Video from the time me, my Dad, Ruben Amaro and Ed Wade all watched a game together
Jonah Keri’s Week 17 rankings on Grantland included a lengthy take on the Phillies, whom he ranked 17th in baseball (generous). He listed all the usual reasons why the Phillies should sell (totally eviscerating Ruben Amaro in the process). And he gave the main reason why the Philies shouldn’t sell: an influx of cash from a new local TV deal in 2015 will allow them to continue to spend like assholes.
But then, he gave another reason why they should keep
treading water flailing about like an injured seal… and it’s a good one:
But really, those are micro decisions that don’t matter as much as the macro factors that govern how this team is run and will be run, no matter who carries out ownership’s marching orders. What has really happening is this: The Phillies could be on the cusp of joining those three teams as a true revenue superpower of their own. But to cross the final barriers toward massive riches, they’ll need to play their cards perfectly. As Wendy Thurm of FanGraphs recently reported, the Phillies’ TV deal expires in 2015, which could set up a windfall deal. Unfortunately, ratings for Phillies games on CSN Philadelphia fell 36 percent in the first half of the season, compared to the same period last year. Moreover, as Thurm’s piece explains, there’s a debate going on in Washington that could eventually lead to increased customer choice for cable subscribers in the form of à la carte options. In a nutshell, we could see fewer people choose to pay for the regional sports networks that carry games. If that happens and RSNs notice that trend (which they surely would), the next step would be for them to lower the dollar amounts they’d bid in the future on the rights to major league games. And none of that even touches the Phillies’ attendance scare, in which 5,200 fewer fans a game are showing up compared to last year.
So from the point of view of Phillies ownership and management, you want to take every step to convince potential future carriers that you’re worth the big bucks. That could mean overpaying an aging Utley to stay put so that casual fans who’ve developed an attachment to the star second baseman don’t become disenchanted when he signs elsewhere (or gets traded elsewhere). It could mean chucking more promising prospects — especially those at lower levels of the minors — if they’ll fetch big league–ready talent in return.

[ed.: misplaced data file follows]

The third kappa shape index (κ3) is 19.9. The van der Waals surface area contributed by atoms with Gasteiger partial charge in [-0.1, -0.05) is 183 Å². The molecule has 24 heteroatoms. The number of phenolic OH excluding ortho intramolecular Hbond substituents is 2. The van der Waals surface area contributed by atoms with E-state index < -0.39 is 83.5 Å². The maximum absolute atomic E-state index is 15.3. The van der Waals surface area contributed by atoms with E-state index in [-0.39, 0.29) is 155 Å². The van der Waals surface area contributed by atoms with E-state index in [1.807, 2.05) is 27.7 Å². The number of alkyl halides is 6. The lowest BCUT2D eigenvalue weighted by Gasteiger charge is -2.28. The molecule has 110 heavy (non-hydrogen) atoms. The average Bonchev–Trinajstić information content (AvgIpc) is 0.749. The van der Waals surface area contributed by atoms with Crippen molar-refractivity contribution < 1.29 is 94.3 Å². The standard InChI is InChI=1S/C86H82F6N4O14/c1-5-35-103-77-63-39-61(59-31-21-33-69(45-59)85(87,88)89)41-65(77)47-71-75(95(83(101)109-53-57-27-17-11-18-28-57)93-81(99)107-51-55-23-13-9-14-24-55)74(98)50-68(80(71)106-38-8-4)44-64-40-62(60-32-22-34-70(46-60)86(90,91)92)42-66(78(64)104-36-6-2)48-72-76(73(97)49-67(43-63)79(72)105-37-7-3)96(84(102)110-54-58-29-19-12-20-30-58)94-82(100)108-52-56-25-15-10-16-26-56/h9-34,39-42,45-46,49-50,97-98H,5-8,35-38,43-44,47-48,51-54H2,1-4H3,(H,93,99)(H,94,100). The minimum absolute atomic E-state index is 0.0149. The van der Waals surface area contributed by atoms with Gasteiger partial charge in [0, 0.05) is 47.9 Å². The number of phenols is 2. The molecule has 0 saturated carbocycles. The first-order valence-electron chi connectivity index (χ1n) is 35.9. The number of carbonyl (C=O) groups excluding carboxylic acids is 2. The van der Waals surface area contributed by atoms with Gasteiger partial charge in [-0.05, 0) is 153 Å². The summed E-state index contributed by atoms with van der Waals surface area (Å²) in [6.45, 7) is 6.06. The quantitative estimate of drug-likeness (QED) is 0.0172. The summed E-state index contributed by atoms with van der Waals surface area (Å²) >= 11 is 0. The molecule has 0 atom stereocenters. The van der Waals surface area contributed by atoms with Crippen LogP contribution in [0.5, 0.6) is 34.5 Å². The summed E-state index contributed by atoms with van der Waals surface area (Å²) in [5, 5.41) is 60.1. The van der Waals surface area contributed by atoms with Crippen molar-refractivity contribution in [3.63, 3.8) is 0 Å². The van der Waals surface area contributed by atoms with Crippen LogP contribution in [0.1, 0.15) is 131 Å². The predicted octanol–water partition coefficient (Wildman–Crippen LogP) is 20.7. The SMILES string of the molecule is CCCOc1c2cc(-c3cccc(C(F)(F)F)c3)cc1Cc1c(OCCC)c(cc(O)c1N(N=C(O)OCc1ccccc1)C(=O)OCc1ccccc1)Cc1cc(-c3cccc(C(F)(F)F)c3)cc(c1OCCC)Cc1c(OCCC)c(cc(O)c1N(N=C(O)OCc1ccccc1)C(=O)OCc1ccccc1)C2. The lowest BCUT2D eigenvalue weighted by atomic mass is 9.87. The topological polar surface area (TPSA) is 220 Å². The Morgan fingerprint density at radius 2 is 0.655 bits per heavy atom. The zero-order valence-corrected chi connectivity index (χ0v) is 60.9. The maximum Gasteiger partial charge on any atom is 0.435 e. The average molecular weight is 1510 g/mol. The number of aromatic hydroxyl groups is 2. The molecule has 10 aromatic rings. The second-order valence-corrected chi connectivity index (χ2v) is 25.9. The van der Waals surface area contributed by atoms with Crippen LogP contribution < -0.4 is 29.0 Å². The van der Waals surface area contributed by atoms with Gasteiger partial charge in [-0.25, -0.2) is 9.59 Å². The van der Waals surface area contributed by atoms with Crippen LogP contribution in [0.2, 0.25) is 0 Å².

And it certainly will mean spending big bucks whenever possible on any half-intriguing players on the open market. Last week, the Phillies announced they had signed 26-year-old Cuban right-hander Miguel Alfredo Gonzalez to a six-year deal worth up to $59 million. Gonzalez has been described by talent evaluators as having the upside of a mid-rotation starter, with the downside of a long man out of the bullpen. Though six years is a really long commitment for a no. 3 man, that average annual value isn’t far from Joe Blanton territory, so that could be a reasonable investment. But there is no WAR-per-anything scenario in which roughly $10 million a year would be worth it to sign a glorified Bill Sampen.
Basically, what Keri is saying is that for the Phillies to get the type of cash they’ve been banking on from a local TV deal, they might need to continue to bring in the big ratings. And that means they will need to continue winning (HAHA). Spend more to make more. Business 101.
Their ratings peaked in 2011, when they averaged a 9.1 rating on CSN— the highest in the league that season. The network is understandably a bit more shy about making viewership numbers public (the last time I got a press release touting Phillies ratings was last March… and that was for the 2011 season), but the 36% decrease from last season, when ratings fell 39% from 2011… well, that’s a lot, and it will undoubtedly hurt the Phillies when it comes time to negotiate a new deal.
Keri, of course, is just trying to explain why Amaro continues to do really dumb things (he said Amaro is “overpaid to make terrible decisions on how to run the team”). But, interestingly, one reason he gives for why the Phillies should worry about their payday – segmentation of TV content – is a topic that we’ve talked about before.
In 2012, Matt Gelb wrote an article in the Inquirer about the Phillies’ impending TV deal. At the time I commented on how the cable industry is changing and products like Apple TV and streaming services could impact negotiations. I probably got a bit ahead of myself speculating that the Phillies could essentially produce their own games as part of an a la carte service, but the sentiment was the same– the changing cable landscape could impact the Phillies’ new TV deal, and the team’s future.
I went on the WIP Morning Show to discuss my take, and Gelb’s article. Gelb chided Rhea Hughes on Twitter for having me on to (partially) discuss his work, which was understandable even though he completely misconstrued my abstract comments about the future TV. Yet here we are, a year and a half later, and that changing cable landscape is a real thing (hey there, House of Cards, Apple TV and Chromecast). We’re still a long way off from sports being streamed exclusively online, but the prospect of unbundled TV packages* means that niche networks like ESPN, CSN and others might soon no longer be guaranteed a slice of every. single. cable. bill. And, as Keri pointed out, that means smaller payouts to teams like the Phillies. Which might be why they’re trying so damn hard to eek two more years out of this group.
*As an example, one estimate says that unbundling would mean a subscription to ESPN would cost roughly $30 per month since they would no longer be getting $6 from every cable bill. Yikes.